Transparency in Texas Higher Ed: See For Yourself

Over the past six months, Texas higher education policy discussions have centered around calls for accessibility, affordability, and transparency. The Alcalde, the Texas Coalition for Excellence in Higher Education, and others have informed these discussions by writing about UT’s accomplishments in the areas of accessibility, affordability, and value.

Now let’s take a moment to talk about transparency. Transparency is a term that has grown in its meaning and importance over the past few years. We use the word to convey the need to be open, to communicate, and to be accountable. Recently, detractors have accused the University of lacking in transparency.

But just because not everyone knows or heard the story doesn’t mean we are not telling it or that the information isn’t available. In fact, there is an abundance of publicly available information about UT-Austin and the UT-System. I am just a volunteer and active Texas Ex, and I got together with a friend and compiled a list of some links to publicly available data on the University:

All of these links  confirm there is an abundance of  information. UT-Austin and the UT System are remarkably transparent—national leaders even.

Some of this information is mandated by state or federal entities, while other information is provided voluntarily. Indeed, there is a reason that this data is collected and reported. It was discerned by the Texas legislature, the U.S. Congress, and the U.S. Department of Education that this data would best inform the public and policy makers on the progress of higher education. The indicators were selected because there is evidence that the data we are collecting—at considerable expense to each college and university (public or private)—help inform and drive outcomes.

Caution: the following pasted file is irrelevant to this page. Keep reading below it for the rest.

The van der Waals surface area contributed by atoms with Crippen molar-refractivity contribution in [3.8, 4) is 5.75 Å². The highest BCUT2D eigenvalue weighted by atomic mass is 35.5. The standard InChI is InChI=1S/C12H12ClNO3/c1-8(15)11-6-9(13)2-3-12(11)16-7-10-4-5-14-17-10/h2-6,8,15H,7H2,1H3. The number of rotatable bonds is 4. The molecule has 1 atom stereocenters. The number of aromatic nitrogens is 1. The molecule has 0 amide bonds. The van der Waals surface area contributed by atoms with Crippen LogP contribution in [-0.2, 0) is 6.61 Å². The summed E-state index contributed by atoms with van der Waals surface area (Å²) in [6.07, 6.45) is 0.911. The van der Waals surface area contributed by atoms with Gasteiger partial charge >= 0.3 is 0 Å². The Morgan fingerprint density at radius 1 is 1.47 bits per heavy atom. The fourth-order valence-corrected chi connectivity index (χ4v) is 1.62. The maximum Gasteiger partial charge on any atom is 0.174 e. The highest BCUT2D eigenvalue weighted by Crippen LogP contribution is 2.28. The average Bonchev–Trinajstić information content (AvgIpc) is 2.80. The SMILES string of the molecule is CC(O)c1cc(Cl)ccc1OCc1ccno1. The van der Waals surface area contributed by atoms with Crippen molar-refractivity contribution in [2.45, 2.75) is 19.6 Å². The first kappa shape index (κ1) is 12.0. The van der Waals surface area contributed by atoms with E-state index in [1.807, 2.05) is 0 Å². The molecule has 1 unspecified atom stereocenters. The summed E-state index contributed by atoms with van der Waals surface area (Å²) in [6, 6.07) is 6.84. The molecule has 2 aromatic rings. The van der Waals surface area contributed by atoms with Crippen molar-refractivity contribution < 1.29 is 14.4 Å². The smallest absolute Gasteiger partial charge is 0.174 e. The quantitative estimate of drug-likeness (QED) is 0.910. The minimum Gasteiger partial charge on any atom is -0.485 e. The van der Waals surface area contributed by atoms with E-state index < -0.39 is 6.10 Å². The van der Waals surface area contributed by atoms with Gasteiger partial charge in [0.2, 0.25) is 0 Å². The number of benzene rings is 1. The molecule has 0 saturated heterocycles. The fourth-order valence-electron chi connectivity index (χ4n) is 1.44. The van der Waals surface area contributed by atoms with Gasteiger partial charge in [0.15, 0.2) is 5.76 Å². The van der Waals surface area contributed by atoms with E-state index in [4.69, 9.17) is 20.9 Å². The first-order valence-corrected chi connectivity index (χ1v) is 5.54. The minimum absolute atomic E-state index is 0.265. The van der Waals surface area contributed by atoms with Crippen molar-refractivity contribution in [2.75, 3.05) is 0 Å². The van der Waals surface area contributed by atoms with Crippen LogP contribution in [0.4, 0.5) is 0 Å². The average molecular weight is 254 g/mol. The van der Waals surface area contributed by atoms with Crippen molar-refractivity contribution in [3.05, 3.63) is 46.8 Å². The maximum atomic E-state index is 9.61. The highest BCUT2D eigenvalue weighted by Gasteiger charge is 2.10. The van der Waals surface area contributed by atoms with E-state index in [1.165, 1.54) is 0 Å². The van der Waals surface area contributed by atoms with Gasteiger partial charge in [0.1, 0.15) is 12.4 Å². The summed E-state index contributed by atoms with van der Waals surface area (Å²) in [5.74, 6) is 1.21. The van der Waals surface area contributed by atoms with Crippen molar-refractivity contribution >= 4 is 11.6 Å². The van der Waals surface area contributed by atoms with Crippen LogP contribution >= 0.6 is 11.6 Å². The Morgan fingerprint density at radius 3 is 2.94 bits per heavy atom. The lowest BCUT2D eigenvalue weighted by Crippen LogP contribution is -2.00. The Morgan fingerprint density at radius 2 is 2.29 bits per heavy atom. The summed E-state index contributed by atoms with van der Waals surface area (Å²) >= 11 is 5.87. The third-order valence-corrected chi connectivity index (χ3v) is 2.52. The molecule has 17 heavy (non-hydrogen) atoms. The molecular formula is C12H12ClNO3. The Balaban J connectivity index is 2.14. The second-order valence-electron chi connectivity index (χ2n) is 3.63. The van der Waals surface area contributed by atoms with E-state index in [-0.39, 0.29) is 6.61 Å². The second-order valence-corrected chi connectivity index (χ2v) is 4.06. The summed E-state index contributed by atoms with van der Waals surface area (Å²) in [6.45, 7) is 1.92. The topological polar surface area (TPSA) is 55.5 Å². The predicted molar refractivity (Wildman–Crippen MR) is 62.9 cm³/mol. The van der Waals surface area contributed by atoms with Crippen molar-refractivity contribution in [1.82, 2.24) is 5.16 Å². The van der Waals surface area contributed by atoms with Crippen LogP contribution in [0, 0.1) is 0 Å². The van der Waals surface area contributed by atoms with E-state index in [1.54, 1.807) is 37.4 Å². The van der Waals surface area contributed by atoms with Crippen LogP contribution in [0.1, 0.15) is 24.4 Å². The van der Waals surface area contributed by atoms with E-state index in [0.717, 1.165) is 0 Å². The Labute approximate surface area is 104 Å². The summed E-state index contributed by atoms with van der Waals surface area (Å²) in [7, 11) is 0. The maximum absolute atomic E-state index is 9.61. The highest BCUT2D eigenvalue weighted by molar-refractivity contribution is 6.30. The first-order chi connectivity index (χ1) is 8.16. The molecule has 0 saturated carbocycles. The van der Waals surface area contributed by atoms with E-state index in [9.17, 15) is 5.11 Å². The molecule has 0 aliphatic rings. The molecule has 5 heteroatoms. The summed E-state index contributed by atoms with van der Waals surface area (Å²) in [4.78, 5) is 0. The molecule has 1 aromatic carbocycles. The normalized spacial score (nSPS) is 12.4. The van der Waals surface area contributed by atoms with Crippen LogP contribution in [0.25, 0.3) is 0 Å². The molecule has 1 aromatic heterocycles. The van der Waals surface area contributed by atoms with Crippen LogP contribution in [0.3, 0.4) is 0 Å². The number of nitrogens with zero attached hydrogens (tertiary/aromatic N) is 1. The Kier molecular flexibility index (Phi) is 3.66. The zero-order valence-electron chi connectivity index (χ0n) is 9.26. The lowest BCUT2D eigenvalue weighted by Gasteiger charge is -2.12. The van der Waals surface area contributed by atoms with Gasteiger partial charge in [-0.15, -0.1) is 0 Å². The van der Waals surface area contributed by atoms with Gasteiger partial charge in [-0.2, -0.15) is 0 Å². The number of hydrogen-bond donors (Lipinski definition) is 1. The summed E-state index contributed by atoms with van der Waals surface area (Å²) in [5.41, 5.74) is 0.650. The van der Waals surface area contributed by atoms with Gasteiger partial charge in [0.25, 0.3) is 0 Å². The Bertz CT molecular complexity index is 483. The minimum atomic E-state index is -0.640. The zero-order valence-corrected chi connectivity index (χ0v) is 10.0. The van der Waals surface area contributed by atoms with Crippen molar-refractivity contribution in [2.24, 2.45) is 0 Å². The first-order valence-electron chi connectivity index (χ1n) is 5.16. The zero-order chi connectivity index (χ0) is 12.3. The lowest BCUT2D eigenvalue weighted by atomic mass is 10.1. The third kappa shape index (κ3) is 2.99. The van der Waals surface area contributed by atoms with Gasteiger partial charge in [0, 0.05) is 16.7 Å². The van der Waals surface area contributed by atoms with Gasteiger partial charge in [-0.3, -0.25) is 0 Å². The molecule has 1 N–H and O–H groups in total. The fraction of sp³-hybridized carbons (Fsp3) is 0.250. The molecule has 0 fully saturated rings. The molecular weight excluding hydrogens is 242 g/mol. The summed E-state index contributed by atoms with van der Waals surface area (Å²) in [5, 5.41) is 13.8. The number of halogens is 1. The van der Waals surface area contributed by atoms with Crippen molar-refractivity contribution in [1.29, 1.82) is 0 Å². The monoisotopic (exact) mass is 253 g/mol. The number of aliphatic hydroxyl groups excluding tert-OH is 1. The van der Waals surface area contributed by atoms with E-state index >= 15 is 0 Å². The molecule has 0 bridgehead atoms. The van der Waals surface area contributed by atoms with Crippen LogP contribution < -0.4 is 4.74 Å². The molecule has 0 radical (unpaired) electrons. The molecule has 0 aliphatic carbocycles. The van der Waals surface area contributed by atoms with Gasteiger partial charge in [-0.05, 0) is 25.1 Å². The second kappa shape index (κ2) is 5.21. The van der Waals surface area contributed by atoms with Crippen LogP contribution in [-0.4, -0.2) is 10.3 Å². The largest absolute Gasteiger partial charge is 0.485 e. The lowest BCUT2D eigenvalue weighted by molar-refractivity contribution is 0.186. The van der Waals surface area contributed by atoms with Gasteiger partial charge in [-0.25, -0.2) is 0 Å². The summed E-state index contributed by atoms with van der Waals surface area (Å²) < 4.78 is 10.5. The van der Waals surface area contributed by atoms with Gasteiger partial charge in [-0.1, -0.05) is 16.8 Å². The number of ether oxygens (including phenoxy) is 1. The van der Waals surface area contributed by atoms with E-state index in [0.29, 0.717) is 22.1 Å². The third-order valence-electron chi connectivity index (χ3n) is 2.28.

One member of the Austin chattering class went so far as to contend recently “transparency is all but nonexistent once dollars enter the hallowed grounds of our major universities.” This is false.

These detractors of higher education have made a lot of noise about the supposed “lack of transparency” on the part of university leaders. If their objection is that UT and A&M are not presenting the exact data in the exact format that they want to see it, that’s a conversation we can and should have. But it would mean acknowledging that the problem is not too few efforts at transparency but too many.

In fact, the amount of duplicate reporting suggests a remarkable lack of efficiency in the area of higher education accountability. Each report, data set, and website costs money to prepare, verify, and post. These labyrinthine reporting mandates drive up administrative costs while making diagnostic transparency harder to achieve.

There are costs to transparency. For example, the General Land Office can enter into negotiations on state land leases and purchases in a way that universities cannot. While the GLO’s method is far more efficient, the university’s way is far more transparent. This is the give and take of public policy. It is ironic that those who demand BOTH both transparency AND and efficiency refuse to recognize that there is often a tradeoff.


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